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Pittsfield Remains High Risk for COVID-19 Transmission

By Brittany PolitoiBerkshires Staff
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PITTSFIELD, Mass. — Pittsfield remains a red-level community as the city struggles to recover from the spike of COVID-19 cases that occurred in early November. Over the last three days, case counts have plateaued and Mayor Linda Tyer hopes that this is the beginning of the decline.

There was a drop of cases in mid-December, but toward the end of the month, Pittsfield was back on an upward trend. Tyer said the city is in much worse circumstances than at the beginning of the pandemic in March, April, and May.

"Right now, we remain a red community that's designated by the state, in a meaning that we are a high risk of transmission community," Tyer said. "And until we can see significant improvement in our case counts and positivity rate we won't be able to reopen our schools and I continue to be extremely concerned about the situation that continues to emerge at our long term care facilities."

At the first City Council meeting of 2021, Tyer gave a COVID-19 update from Pittsfield's administration.

Over the last 14 days, the case count per 100,000 people is 63 with the positivity rate hovering around 6.05 percent. As of Tuesday, there are 17 new cases and 59 people hospitalized with the virus, seven of them being in intensive care.

The city has seen a very steep increase in cases over the last five days; last week there were 200 new cases in a five-day period. Tyer said much depends on the decline of case counts and positivity rate.

The administration is monitoring how many tests are administered per day. As Pittsfield moves through late fall and early winter, changes in tests administered per day have increased significantly.


Some of this increase is accredited to testing ability, which was achieved when Berkshire Health Systems was added to the state's Stop the Spread campaign in December. There are three cost-free, asymptomatic testing sites in the county.

"I am glad to see that we are testing more frequently and that we have a Stop the Spread testing sites in North Adams, Pittsfield, and Great Barrington," Tyer said. "That's an opportunity for residents to receive a free COVID-19 test at any one of those locations."

Commissioner of Public Services and Utilities Ricardo Morales gave an update on a program he coordinated to measure the resurgence of the virus through a wastewater treatment program with Biobot Analytics, a company that maps population health by analyzing sewage.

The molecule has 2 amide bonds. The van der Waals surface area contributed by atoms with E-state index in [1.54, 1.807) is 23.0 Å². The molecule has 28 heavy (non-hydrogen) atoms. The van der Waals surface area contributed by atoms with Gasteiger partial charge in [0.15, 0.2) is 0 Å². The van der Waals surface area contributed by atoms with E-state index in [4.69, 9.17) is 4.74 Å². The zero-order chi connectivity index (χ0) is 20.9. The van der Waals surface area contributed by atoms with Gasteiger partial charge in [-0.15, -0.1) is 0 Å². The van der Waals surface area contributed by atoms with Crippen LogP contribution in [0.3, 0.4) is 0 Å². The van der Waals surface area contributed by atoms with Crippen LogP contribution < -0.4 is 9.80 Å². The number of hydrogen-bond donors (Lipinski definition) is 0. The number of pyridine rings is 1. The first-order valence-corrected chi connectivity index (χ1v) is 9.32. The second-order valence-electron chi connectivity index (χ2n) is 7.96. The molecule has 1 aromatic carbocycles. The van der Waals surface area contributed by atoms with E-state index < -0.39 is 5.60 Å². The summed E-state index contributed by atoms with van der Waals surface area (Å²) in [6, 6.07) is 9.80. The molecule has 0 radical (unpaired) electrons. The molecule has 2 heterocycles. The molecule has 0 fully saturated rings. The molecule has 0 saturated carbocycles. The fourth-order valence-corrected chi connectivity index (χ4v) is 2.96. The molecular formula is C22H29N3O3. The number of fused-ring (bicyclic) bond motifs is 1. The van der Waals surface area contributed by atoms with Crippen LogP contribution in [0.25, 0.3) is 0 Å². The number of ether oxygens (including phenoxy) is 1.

With this program, samples are taken from Pittsfield's wastewater and sent to Biobot, which can detect the genetic material of the novel coronavirus and if it's in the community. This has been going on since July and since the last spike of COVID-19 cases, samples have been taken weekly.

Morales said traces of the virus have shown a significant increase from the test done two weeks ago to Tuesday, Jan. 5's test. The next test result will be available in the next day or so, as it was taken on Monday.

The city will have a better outlook on the community as a whole in terms of the virus after these results are received, Morales said.


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Reid Civics Class Holds Virtual Town Hall With Senator Hinds

By Brittany PolitoiBerkshires Staff
PITTSFIELD, Mass. — Reid Middle School students got a chance to quiz their state senator on Tuesday to kick off a student-led civics project.
 
The eighth-grade class prepared the questions for state Sen. Adam Hinds that were then vetted and chosen by the student civics leaders who represent each civics class.
 
Questions ranged from hates crime legislation, the First Amendment, the vaccination rollout, and getting back to a "new normal."
 
Principal Michael Henault said it was the changes made in 2018 to the state's history and social science curriculum framework that led to the virtual town hall with the senator. The core priority of the curriculum change was emphasizing and expanding civics education and supporting eighth-graders in a student-led civics project.
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